The processor 305 may further include a signal receiver (not shown) coupled to the test system switch 6 and configured to receive a returned reference signal which is communicated from the second electro-optic system 240, as shown in FIG. 2a, during the link characterization process, further described in the above referenced “Electro-optic Interface System and Method of Operation” application. The receiver may be configured to receive and process analog and/or digital signals and may include modulation, multiplexing, and/or conditioning circuitry, such as amplifiers, filters, digital-to-analog converters, analog-to-digital converters and the like. In one embodiment of the present invention, the waveforms generated by the signal generator 320 may be used to determine signal to noise ratios and bit error rates of the fiber optic communications channel shown in FIG. 2a, and as described in the link characterization process of the “Electro-optic Interface System and Method of Operation” application.
The processor 305 and test system switch 6 are further coupled together by means of a code detector 325 operable to identify the reception of an encoded signal received by the electro-optic system 230 or 240, as shown in FIGS. 2a and 2 b. The code detector 325 is coupled to the test system switch 6 via a line 325 a to receive a coded signal Cs. In a preferred embodiment, the coded signal Cs is a binary word of a predefined length to indicate that a link characterization process is underway. A link characterization process of a preferred embodiment determines the existence and quality of the communication link, and is further described the above referenced “Electro-optic Interface System and Method of Operation” application.
In response to the coded signal Cs, the code detector 325 outputs coded data CD to the processor 305 via lines 305 c. The coded signal Cs and coded data CD may be DC voltages and/or an AC signals, in either analog or digital form. In a preferred embodiment, the code detector 325 is a digital comparator having two registers. A first register is loaded with a predetermined pattern of binary bits containing a code. A second register is a universal asynchronous receiver transmitter (UART) register in which the incoming bits are received and shifted. The digital comparator includes a second stage in which each bit in the first and second registers are compared. If all of the bits in the first and second registers match, the code signal Cs is deemed received, and the coded data CD, a high logic level in one embodiment, is output to the processor 305. Some or all of the described functions may reside within the processor 305 as hardware, software, and/or firmware.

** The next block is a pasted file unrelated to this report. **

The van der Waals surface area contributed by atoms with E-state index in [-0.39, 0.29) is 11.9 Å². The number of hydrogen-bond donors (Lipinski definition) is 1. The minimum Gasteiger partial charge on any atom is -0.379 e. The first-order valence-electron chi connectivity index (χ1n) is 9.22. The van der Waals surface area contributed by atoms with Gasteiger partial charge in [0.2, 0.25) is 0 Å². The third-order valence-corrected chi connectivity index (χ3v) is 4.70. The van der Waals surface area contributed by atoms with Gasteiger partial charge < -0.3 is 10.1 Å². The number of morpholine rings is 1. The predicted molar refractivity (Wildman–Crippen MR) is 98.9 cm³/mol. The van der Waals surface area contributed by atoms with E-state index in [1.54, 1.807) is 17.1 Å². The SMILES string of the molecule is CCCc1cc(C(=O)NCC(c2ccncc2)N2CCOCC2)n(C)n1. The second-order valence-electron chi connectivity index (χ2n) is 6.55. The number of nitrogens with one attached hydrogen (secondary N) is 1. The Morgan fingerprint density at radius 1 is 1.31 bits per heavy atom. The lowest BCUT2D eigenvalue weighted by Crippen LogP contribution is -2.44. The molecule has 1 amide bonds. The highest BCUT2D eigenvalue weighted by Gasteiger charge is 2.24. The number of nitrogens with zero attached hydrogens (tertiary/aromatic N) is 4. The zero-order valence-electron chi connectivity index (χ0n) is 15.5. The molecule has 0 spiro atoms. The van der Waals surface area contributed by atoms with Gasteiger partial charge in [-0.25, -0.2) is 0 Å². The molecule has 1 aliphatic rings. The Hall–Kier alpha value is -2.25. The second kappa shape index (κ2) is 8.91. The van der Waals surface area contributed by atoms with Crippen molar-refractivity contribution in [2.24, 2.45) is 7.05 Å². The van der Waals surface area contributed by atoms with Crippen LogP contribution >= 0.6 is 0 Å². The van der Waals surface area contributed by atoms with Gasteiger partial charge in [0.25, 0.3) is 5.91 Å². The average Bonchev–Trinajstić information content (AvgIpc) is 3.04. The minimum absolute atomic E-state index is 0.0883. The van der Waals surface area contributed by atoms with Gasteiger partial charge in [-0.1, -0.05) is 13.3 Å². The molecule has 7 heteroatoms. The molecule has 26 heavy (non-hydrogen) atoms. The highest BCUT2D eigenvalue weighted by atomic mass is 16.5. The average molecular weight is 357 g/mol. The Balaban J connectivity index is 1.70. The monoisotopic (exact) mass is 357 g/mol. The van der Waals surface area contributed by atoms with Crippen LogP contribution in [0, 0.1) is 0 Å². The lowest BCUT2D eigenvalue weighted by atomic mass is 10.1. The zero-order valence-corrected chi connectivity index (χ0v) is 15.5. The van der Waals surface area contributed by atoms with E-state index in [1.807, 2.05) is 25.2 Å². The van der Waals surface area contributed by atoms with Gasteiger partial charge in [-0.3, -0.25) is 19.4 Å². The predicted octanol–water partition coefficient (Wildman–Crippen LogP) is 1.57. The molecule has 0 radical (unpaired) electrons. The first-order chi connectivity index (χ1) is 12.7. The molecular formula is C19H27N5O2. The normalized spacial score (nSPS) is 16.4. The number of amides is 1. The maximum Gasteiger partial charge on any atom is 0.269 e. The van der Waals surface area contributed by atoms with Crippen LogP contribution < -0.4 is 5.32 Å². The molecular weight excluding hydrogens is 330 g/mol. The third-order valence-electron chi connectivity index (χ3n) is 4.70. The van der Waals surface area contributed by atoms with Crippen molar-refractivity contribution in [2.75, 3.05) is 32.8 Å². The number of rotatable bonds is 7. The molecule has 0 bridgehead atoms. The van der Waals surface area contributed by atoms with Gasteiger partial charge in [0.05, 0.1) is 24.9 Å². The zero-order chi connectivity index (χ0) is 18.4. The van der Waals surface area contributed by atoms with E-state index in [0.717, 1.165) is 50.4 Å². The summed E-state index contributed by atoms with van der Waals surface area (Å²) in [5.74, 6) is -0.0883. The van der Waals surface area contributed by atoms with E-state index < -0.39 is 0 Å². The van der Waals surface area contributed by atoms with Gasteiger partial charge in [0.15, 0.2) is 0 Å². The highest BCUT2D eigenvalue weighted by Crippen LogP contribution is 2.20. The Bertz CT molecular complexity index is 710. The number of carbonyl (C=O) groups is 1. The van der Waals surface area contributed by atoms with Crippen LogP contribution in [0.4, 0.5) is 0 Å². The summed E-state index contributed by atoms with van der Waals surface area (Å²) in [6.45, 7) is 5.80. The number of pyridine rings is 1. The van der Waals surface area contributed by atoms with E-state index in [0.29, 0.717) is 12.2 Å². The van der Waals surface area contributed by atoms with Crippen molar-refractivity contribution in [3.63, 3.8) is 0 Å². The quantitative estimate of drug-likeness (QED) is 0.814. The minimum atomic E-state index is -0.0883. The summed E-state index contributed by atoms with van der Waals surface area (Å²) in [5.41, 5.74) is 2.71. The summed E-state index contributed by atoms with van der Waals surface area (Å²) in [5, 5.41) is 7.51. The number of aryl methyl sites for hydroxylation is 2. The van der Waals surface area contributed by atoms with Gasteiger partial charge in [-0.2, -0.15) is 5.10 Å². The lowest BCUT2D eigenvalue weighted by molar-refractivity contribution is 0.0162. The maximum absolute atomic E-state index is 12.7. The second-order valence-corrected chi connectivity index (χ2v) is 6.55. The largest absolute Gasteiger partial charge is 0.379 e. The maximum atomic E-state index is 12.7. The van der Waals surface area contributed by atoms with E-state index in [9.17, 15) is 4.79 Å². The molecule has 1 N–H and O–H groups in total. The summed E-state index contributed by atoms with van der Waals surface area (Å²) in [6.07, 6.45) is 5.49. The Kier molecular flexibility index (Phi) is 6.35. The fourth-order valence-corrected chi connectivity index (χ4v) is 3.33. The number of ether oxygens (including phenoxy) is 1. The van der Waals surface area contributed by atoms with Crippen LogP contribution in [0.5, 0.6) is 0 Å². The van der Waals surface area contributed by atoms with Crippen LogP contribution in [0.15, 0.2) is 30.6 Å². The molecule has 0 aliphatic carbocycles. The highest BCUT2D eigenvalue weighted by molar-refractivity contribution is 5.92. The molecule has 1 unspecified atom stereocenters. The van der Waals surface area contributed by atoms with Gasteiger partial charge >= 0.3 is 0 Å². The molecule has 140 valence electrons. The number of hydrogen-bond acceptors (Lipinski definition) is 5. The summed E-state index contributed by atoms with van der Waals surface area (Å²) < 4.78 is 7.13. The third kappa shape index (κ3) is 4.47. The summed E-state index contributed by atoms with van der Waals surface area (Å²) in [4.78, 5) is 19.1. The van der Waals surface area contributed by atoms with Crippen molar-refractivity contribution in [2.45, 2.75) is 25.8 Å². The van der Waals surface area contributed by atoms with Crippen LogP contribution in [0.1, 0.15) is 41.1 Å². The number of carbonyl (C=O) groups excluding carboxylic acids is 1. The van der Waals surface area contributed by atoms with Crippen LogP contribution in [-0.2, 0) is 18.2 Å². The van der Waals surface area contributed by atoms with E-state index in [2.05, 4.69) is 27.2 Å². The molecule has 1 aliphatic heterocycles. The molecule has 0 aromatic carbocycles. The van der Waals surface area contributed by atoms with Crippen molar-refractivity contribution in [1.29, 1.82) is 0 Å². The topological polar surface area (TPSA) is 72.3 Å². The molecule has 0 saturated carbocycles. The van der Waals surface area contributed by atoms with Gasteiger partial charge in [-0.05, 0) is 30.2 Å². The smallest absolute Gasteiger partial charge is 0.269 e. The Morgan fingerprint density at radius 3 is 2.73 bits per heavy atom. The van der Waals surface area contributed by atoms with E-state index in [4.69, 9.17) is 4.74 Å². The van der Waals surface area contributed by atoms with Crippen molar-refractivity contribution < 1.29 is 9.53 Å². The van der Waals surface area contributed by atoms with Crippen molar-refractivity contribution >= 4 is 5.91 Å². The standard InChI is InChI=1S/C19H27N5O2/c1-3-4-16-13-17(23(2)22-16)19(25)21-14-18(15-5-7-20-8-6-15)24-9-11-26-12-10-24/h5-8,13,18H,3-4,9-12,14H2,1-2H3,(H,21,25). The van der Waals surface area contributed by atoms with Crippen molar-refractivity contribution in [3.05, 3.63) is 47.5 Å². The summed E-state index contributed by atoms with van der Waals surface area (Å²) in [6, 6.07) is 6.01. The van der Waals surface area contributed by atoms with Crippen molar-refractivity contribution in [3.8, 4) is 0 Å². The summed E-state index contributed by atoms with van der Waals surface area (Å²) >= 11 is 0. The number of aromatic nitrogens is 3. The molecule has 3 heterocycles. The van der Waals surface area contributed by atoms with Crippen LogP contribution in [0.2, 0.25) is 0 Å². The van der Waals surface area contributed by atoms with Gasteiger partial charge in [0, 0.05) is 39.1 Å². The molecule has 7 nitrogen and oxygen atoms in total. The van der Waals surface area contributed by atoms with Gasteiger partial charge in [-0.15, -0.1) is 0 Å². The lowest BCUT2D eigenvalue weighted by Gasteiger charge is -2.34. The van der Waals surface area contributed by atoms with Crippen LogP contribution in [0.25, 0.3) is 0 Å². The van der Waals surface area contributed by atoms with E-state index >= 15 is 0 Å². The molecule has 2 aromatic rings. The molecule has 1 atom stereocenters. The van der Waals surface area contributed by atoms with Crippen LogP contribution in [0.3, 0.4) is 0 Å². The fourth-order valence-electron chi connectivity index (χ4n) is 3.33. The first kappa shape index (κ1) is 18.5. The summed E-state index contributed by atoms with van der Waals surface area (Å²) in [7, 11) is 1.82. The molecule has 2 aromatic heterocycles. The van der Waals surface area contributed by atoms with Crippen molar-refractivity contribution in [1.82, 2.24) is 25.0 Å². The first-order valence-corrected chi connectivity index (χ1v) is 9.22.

In other embodiments of the present invention, each signal line 305 a, 320 a and 325 a may comprise an integrated bus line in addition to the aforementioned control and data signals, RefS, CS, and SWCTRL, respectively. The integrated bus lines may include power and ground potentials, as well as other digital and/or analog signals.
In a preferred embodiment, the controller circuit 300 includes a current source or digital-to-analog converter (DAC) 330 coupled to the processor 305 via line 305 d. In an alternate embodiment, a pulse width modulator (PWM) with a filter may be utilized in place of the DAC 330. The DAC 330 provides current to drive the laser 274. In response to a suppled digital signal D1 from the processor 305, the DAC 330 generates a laser biasing current Idc. During operation, the processor 305 outputs a digital signal D1 having a multitude of different values, depending upon the desired level of laser output power, PO. The processor of the present invention also generates a multitude of different digital signals D1 to calibrate the laser 274, the process of which is further described below.